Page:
top of page

Frequently Asked Questions

What is the mission of the Alaska Mindful Paws (AMP)?

Our mission: Alaska Mindful Paws is part of Homer Animal Services, LLC, in Homer, Alaska, dedicated to providing shelter, care and advocacy to homeless animals in our community.


Where do you get your funding from?

Alaska Mindful Paws is contracted out by the City of Homer to manage the animal shelter. Our entire operating budget comes from the City.


How do you work with Homer Animal Friends?

Homer Animal Friends has been supporting the animal shelter for years! HAF contributes to the spay and neuter program at the shelter. HAF also provides support to community pets through its spay and neuter coupon program, various clinics, and educational programs. Alaska Mindful Paws provides care and support to homeless, and stray animals that come through the shelter.


Does AMP provide animal control services?

Yes. Along with providing a safe place for homeless animals awaiting adoption, Homer Animal Services/Alaska Mindful Paws provides animal control services. This includes, but is not limited to, picking up loose dogs and cats within the Homer city limits, following up on animal complaints or concerns within the city, and providing welfare checks on animals.


What happens when you get a stray cat or dog?

First, we scan the animal to see if it has a microchip or other identification. If not, then we check our ‘lost animal’ registry to see if the animal was reported missing. If not, then we post a photo online and share, share, share on social media to try and find its owners. We give the animal a visual health inspection and make sure it is comfortable. If no one comes forward to claim the animal in three-to five days, we move towards making it available for adoption. That means, vaccinations, spay/neuter, a vet check and a microchip.


Is Homer Animal Shelter no-kill?

The term “no-kill” is incredibly inflammatory and is a term we try not to use. Unfortunately, there are animals that come into the shelter that we do euthanize. Those decisions are based on an animal’s mental and/or physical health, and they are not taken lightly. The definition of no-kill is a 90 percent save rate, and in that case, we are  ‘no-kill.’


What is your euthanasia policy?

We place every healthy animal in our shelter into new and loving homes, or transfer to one of our amazing rescue partners. If an animal is injured beyond responsible repair; old, sick or in pain beyond responsible veterinary intervention, or is a threat to the community, we do offer what we refer to as "the last act of kindness." However, we explore every option and avenue prior to recommending euthanasia. We are committed to saving as many animals as possible, but we recognize that sometimes the best thing we can do for an animal is give it a peaceful end, and we take that responsibility very seriously. Homer Animal Services/Alaska Mindful Paws does not euthanize animals due to time or space constraints, but rather reserves euthanasia for animals who are suffering, who are mentally or physically ill, or considered dangerous to themselves, other animals, and/or humans. AMP works very closely with local veterinarians to determine an animal’s state of health. Euthanasia is conducted by a licensed veterinarian and is performed compassionately and humanely to ease an animal’s pain and suffering.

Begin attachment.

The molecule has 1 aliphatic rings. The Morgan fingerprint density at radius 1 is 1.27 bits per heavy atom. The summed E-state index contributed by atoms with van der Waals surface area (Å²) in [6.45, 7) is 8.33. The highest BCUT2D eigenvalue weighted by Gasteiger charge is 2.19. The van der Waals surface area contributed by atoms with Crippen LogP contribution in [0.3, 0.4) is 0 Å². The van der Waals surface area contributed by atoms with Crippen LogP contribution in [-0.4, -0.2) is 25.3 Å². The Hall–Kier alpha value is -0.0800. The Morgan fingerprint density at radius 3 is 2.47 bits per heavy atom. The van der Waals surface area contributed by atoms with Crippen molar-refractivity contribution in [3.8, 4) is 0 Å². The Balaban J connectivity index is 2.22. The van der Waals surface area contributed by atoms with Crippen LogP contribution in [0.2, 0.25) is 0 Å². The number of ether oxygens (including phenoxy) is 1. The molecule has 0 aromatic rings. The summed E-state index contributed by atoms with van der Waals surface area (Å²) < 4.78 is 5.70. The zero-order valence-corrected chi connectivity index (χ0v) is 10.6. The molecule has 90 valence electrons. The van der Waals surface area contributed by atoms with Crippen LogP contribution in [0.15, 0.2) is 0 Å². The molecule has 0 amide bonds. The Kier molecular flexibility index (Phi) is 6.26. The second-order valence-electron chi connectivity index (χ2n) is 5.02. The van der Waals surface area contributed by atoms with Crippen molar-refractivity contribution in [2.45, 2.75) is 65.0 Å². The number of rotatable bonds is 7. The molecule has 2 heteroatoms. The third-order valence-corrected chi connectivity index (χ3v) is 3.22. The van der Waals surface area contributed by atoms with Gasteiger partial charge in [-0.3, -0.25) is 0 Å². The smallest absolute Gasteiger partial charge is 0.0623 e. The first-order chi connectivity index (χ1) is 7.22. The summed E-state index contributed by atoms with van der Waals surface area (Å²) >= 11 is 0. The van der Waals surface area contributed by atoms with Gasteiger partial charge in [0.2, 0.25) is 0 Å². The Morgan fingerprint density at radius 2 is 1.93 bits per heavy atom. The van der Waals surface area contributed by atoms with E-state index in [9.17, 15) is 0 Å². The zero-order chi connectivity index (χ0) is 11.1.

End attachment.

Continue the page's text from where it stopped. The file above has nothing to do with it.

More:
What is the AMP policy on spaying and neutering?

Spaying and neutering is an essential component to reducing the number of homeless animals. AMP aims to educate and encourage the community with regards to spay/neuter. A key goal is to have all animals spayed or neutered prior to adoption unless due to health or age restrictions. This would be difficult to achieve without the incredibly generous support of Homer Animal Friends, which covers 50 percent of the spay/neuter costs for shelter animals.

How can people help?

  • By adopting an animal from the shelter. All shelter animals have their vaccinations, are spayed or neutered, microchipped and dewormed

  • By providing an item on our wish list of supplies ranging from sponges to dog food that are easily obtainable in most grocery stores

  • By volunteering your time (see volunteer information on this website)

  • By getting your current pets spayed or neutered

What do you do if someone cannot keep their pet?

The owner of the animal will need to call the shelter and set up an appointment for animal surrender. A staff member will ask them to fill out paperwork that includes a medical release form and a pet personality profile. Our staff recognizes that surrendering a pet is a difficult and painful decision. We try our best to help each person by providing resources if they are open to keeping their pet, but will always take in animals that can no longer be cared for in the home, for whatever reason. Please keep in mind that Homer Animal Shelter can only accept animals from individuals living within Homer city limits.


How do home to home adoptions work?

If you are outside of Homer City Limits and your animal cannot be accepted at the Shelter, or you would prefer to keep an animal while trying to rehome, we can assist with a home to home adoption. We will need pictures of the animal, as well as a Dog or Cat Personality Profile, so we can post accurate details to our social media, and/or call potential adopters we may know are looking for a pet like yours. In most cases you will be responsible for screening potential adopters, HAS will simply provide information on the animals, and then connect you with applicants.

What happens if I find an animal after hours?

Call the Homer Police Department at 235-3150 and they will meet you at the shelter to make sure it has a safe place for the night.


Animal Control?
Same as HAF?
spay policy
how can people help
how many adoption
connot keep
after hours
Alaska Mindful Paws Homer Animal Shelter
bottom of page